Here are some facts about the heroes and their code of silence.
“The sampling of current officers was comprised of 2,698 fulltime officers from twenty-one different states. A total 1,116 of the 2,657 officers asked to complete a confidential questionnaire, did so. This equates to a response rate of 42 percent. An additional forty-one officers provided confidential interviews. The following facts were revealed.
- In response to “Please describe the first time you witnessed misconduct by another employee but took no action,” 46 percent (532) advised they had witnessed misconduct by another employee, but concealed what they knew.
- In response to the question “At the time of the incident occurred, what did you think would happen if you revealed what had taken place?” the five reasons listed most often were: I would be ostracized (177 times); the officer who committed the misconduct would be disciplined or fired (88 times); I would be fired from my job (73 times); I would be “blackballed” (59 times); the administration would not do anything even if I reported it. (54 times)
- 73 percent of the individuals pressuring officers to keep quiet about the misconduct were leaders.
- Eight percent (40) of the 509 officers who admitted to intentionally withholding the information about officer misconduct were upper administrators. The upper administrators of the average American police department comprises only five percent of the agency.
- The average age of an officer who covered up an incident for the first time was 31.4 years of age.
- The average years of experience when they first took part in the Code of Silence was 8.2 years.
- 449 of the 532 officers were male, while 74 were female.
- Of the 532 who confessed they had participated in the Code of Silence, 252 were pressured to keep quiet by the officer(s) who committed the misconduct and 118 felt pressure from uninvolved officers. The remaining 162 officers advised they covered up the incident even though they were not pressured.
- Excessive use of force was the most frequent situation over which the Code of Silence occurs, with 217 were excessive use of force circumstances.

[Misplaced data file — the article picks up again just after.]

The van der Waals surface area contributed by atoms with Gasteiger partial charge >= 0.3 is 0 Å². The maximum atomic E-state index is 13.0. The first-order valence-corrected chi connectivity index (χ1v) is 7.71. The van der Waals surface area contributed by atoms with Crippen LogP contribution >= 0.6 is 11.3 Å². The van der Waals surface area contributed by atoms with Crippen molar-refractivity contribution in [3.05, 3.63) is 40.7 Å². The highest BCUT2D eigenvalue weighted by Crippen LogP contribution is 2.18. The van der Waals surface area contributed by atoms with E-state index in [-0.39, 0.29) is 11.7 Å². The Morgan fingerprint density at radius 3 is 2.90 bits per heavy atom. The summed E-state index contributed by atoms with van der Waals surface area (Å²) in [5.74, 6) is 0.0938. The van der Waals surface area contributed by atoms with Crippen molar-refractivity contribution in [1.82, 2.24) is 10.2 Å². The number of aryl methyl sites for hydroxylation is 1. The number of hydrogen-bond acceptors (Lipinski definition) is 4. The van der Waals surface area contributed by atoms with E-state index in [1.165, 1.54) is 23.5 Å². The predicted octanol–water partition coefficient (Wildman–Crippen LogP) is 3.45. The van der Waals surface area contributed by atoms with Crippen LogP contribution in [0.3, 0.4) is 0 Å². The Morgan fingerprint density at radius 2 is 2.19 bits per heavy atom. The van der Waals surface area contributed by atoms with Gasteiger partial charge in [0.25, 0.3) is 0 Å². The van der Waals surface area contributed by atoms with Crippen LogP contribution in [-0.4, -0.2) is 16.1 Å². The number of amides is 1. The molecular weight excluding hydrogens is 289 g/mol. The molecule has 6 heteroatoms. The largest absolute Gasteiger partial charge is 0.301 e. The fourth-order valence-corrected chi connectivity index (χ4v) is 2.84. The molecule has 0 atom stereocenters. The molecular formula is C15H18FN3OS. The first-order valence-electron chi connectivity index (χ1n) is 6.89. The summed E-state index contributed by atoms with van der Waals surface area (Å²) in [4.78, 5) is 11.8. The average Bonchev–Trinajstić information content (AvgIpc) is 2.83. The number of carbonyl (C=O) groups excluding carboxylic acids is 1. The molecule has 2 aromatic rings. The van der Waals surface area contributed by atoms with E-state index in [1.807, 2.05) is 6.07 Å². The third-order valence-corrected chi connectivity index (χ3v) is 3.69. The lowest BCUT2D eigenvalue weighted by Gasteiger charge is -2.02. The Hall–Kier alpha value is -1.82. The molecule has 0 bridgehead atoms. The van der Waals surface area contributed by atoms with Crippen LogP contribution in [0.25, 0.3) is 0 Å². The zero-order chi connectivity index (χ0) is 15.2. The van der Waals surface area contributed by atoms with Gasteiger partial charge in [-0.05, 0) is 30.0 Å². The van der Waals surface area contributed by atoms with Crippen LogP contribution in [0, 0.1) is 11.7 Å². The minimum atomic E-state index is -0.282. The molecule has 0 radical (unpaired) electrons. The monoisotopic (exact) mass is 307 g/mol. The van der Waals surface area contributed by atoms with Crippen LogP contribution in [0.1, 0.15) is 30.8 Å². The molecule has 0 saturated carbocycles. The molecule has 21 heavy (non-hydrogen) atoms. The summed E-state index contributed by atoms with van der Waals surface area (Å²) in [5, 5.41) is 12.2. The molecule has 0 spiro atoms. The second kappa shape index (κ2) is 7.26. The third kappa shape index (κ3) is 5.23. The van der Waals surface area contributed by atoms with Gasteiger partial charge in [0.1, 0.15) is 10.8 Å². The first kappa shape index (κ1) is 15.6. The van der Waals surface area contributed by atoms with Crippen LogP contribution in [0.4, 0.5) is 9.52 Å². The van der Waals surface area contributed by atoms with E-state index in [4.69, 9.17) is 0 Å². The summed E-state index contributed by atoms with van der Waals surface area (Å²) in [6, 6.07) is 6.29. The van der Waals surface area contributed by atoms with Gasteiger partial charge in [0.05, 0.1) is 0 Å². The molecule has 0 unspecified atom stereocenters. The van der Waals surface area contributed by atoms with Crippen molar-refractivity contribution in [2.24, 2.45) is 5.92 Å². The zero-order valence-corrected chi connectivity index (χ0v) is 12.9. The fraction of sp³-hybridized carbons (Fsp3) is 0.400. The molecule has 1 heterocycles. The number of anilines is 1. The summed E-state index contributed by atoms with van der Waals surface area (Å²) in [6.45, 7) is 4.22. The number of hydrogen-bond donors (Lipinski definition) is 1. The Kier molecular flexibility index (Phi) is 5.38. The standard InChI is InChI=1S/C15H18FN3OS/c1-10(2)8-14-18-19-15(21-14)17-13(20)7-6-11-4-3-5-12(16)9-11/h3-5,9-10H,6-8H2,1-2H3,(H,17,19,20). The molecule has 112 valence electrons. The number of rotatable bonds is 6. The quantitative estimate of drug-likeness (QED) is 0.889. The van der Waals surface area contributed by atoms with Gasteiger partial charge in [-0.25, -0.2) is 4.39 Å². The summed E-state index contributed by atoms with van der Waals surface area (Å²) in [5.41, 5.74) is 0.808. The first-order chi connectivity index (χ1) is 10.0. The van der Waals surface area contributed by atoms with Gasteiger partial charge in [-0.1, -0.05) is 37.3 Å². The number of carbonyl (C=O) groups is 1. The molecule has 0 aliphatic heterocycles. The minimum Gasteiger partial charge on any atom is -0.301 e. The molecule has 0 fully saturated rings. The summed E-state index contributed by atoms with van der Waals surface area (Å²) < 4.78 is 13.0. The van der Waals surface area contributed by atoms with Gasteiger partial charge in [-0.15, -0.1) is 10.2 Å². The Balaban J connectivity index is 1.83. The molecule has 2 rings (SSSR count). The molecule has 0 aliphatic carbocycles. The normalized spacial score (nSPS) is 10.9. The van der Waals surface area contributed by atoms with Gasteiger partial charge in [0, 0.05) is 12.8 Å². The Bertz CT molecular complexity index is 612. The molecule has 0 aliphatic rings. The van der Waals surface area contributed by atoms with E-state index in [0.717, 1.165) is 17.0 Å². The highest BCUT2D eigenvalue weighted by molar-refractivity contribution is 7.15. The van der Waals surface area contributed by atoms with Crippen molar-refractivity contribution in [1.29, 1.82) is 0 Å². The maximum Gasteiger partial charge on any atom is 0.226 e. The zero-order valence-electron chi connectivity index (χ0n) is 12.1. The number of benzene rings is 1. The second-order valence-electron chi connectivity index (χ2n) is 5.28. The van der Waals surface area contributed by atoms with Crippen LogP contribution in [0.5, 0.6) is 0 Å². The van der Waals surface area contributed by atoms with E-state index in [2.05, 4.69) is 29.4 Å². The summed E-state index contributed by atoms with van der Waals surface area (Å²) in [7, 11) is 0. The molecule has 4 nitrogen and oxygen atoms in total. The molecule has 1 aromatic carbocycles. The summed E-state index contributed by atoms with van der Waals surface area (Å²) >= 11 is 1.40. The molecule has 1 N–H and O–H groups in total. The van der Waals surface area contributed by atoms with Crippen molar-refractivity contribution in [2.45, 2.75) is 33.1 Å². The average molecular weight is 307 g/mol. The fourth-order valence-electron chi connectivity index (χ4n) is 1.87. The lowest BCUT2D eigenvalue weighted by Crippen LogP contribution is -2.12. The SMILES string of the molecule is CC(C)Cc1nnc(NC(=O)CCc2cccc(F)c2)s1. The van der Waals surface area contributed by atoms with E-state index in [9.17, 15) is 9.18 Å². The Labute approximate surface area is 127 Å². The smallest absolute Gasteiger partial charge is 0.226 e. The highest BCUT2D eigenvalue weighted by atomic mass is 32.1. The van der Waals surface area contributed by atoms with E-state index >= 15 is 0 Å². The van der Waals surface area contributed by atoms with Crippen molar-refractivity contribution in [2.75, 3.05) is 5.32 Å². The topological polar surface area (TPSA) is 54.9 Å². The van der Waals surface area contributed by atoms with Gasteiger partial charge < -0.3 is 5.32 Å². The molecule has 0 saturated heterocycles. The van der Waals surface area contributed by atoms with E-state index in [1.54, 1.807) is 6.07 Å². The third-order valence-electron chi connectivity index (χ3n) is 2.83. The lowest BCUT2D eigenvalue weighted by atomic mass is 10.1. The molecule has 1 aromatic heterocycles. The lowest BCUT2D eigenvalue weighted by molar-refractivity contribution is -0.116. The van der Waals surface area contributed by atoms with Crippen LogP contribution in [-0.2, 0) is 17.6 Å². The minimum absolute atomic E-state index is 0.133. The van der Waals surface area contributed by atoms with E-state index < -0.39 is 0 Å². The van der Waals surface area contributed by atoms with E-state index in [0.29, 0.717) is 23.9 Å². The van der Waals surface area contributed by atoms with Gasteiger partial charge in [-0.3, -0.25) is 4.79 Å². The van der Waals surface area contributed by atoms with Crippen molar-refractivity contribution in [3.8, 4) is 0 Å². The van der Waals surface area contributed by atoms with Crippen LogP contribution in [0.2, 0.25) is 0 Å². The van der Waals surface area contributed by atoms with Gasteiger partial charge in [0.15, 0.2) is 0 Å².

- The five most frequently offered solutions for controlling the Code of Silence from the 532 officers who confessed to taking part in it were: Conduct good ethics training (listed 46 times); More consistent accountability (listed 20 times); Ensure open communication between officers and leaders (listed 16 times); Provide an anonymous reporting system (listed 14 times) and Protect whistleblowers (listed 10 times).”
Here is the study in it’s entirety: http://www.aele.org/loscode2000.html
Think about this: How high is the actual percentage of abuse if 46% of cops have witnessed it and covered it up?
Now that the video age has arrived, these scumbags can lie all they want, but when the video is released the truth will come out.
This study is from 2000 and I am sure that as the cops have militarized and geared up the percentage is much higher
Remember the next time you interact with a cop that he will lie to make that interaction fit his narrative if he needs to
Remember if you sit on a jury that the “Sworn officer of the court” is most likely more apt to lie than the citizen he is accusing
A few bad apples?
I don’t think that you can look at the statistics above and actually believe that
4 thoughts on “A few bad apples? 46% of cops admit to witnessing misconduct by other cops”
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Reblogged this on The Grey Enigma.
Remarkable things here. I am very glad to look your article.
Thanks so much and I’m taking a look forward to contact you.
Will you kindly drop me a mail?